Guards Sterling Brown and Nic Moore each picked up their fourth foul within the first five minutes of the second half, putting a SMU team already low on scoring talent in a bad way. Brown was the team's leading scorer in the game before going out, and Moore is the Mustangs' leading scorer for the season.
The Mustangs also turned the ball over 23 times, costing them key possessions on a night they shot over 50 percent from the floor. Nick Russell led the way with 18 points, while forward Markus Kennedy added 14.
Brown's first words in the postgame huddle will probably center on what could have been without the mistakes.
Swarming ball-handlers as soon as they crossed midcourt and flustering the Cardinals bigs down low, SMU spent much of its first half playing near-perfect defense. Louisville started the game with three turnovers in its first four possessions, went nearly six minutes without a point after a Jones three with 17:14 remaining in the half and looked totally ill-equipped to handle the pressure.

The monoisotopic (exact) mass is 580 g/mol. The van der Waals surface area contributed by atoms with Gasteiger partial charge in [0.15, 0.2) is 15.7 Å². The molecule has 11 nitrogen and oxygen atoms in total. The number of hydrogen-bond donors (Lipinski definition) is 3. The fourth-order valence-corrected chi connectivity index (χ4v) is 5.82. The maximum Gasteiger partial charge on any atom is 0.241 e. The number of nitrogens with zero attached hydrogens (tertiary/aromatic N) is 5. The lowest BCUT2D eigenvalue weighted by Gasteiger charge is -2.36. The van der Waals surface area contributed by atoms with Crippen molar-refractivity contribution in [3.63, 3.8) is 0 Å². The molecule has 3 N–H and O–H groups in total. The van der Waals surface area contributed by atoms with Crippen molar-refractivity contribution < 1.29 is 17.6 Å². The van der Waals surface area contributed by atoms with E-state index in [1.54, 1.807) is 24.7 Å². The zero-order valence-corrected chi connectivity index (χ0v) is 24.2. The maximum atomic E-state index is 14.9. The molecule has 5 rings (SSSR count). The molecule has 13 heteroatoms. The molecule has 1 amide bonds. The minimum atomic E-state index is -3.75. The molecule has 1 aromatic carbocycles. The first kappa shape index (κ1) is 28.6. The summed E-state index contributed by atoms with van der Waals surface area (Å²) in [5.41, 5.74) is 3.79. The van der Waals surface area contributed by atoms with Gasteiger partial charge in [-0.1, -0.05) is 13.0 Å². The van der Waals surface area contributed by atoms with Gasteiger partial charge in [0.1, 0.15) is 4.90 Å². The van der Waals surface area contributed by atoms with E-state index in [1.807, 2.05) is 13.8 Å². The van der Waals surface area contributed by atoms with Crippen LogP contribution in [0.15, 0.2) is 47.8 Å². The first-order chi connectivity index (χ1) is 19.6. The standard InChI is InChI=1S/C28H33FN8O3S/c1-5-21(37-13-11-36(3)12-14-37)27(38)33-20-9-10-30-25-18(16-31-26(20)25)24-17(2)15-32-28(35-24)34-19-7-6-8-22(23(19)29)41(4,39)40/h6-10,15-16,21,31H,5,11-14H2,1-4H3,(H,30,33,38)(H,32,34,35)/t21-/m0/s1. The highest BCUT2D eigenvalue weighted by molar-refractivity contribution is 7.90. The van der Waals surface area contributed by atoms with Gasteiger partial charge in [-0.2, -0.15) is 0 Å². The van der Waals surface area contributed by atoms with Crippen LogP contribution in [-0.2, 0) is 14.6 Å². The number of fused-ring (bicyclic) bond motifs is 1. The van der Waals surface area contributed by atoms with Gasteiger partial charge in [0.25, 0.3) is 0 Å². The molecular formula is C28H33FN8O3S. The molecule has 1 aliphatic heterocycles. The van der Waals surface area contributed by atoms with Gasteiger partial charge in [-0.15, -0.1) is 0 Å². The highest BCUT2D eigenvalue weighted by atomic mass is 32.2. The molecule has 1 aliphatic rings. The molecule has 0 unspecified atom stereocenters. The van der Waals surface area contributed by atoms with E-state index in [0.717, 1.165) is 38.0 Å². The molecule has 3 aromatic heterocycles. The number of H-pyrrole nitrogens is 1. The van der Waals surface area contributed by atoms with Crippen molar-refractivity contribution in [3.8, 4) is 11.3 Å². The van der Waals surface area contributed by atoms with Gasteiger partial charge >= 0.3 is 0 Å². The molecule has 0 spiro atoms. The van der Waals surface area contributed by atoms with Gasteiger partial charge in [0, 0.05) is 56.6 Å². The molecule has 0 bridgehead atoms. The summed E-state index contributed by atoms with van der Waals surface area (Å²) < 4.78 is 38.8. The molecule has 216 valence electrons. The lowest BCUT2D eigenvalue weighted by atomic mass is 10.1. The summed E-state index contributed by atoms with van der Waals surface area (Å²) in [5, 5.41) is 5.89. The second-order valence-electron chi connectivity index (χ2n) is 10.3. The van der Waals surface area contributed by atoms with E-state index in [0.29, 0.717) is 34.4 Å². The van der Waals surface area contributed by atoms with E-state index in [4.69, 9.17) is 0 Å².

The Cardinals finished the first half shooting 34.5 percent. They had 10 turnovers. Smith, almost entirely absent from the game plan, saw Jones hold the offense together. Jones scored 13 of his 21 points in the first half, with he and Montrezl Harrell being the only two Louisville starters in solid form.
Yet, even in the first half, the Mustangs' mistakes came back to bite them.
Playing with Moore mostly limited by ankle issues, ball-handling was a major issue. Russell coughed the ball up eight times in the first half alone, struggling to dribble through or pass out of Louisville double-teams. The Mustangs turned the ball over 15 times, including a series of late gaffes that allowed the Cardinals to take a halftime lead.